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which companies have avoided bankruptcy thanks to state aid?

which companies have avoided bankruptcy thanks to state aid?
which companies have avoided bankruptcy thanks to state aid?

The “whatever the cost” strategy has paid off. While the French economy has recorded a record recession not seen since World War II (-8.3% of GDP in 2020), the number of bankruptcies is also breaking records … but on the decline. “We have not experienced so few business failures in 30 years”, says Thierry Millon, director of studies at Altares, interviewed by franceinfo.

The number of companies saved since March 2020 compared to previous years is tens of thousands. An exceptional situation which cannot last. “At some point, the crisis will have to be expressed”, warns Lionel Nesta, economist at the Côte d’Azur University in Nice. Some experts predict “a wall of bankruptcy”, that is to say, bankruptcies in a very short period of time. Others, on the contrary, assert that the catching-up will be gradual and will be spread over several months or even years.

>> Covid-19: is France heading towards cascading bankruptcies with the end of “whatever the cost”?

To measure the extent of the current decline in bankruptcies, franceinfo has scrutinized the activity of commercial courts. It is in these courtrooms, where the bosses judge the bosses, that the future of companies in difficulty is played out. Thanks to open access data from the Official Bulletin of Civil and Commercial Announcements (Bodacc), we recorded the openings of receiverships and judicial liquidations *.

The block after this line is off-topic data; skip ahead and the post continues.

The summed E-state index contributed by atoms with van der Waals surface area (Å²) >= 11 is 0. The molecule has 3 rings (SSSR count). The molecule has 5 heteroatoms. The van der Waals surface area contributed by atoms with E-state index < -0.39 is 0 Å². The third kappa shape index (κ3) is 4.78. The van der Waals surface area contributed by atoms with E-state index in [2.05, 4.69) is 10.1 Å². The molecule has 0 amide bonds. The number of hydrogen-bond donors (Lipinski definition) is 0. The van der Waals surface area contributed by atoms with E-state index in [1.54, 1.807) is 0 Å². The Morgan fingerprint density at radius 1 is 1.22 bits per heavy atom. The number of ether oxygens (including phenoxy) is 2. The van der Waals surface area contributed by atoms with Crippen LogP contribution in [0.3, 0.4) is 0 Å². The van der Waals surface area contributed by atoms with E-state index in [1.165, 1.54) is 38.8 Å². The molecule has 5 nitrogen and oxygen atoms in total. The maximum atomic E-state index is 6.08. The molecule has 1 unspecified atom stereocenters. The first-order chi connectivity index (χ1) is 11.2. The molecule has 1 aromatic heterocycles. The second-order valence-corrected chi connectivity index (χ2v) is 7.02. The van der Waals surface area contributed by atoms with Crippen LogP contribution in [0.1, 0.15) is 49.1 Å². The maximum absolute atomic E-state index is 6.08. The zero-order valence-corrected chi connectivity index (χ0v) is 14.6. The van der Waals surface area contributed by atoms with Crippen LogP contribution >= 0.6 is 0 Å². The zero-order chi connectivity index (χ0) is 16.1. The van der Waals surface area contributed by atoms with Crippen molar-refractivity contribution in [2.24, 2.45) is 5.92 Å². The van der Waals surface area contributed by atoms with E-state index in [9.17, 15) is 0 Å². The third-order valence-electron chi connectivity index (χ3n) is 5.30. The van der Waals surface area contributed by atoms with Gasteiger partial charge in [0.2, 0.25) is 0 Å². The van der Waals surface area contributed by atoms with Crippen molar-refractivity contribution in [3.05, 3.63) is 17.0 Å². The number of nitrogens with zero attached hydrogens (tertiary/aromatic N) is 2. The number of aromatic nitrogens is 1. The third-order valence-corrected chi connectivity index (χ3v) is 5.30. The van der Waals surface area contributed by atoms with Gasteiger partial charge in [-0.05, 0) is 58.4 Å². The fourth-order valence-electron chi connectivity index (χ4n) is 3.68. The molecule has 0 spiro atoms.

The companies concerned by these two types of procedures are said to be “in default”: they are in default of payment, that is to say they can no longer pay their invoices. Analysis of these data shows a significant and continuous drop in the number of procedures, mainly in the sectors most supported by the government.

Bankruptcies in free fall in 2020

The projection of the cumulative change in openings of procedures per year shows the extent of the dropout between 2020 and 2019. The two curves stand out from the week of March 17, that is to say at the time of the first confinement. The commercial courts were then closed, or confined to an extremely reduced activity. In May 2020, the failure curve starts to rise again. But the difference that was created during confinement is not made up. It on the contrary will continue to increase over the weeks. Finally, according to franceinfo’s count, the year 2020 ended with just over 24,000 bankruptcy filings against more than 40,000 in 2019, a decrease of 40%.

The decline is confirmed in 2021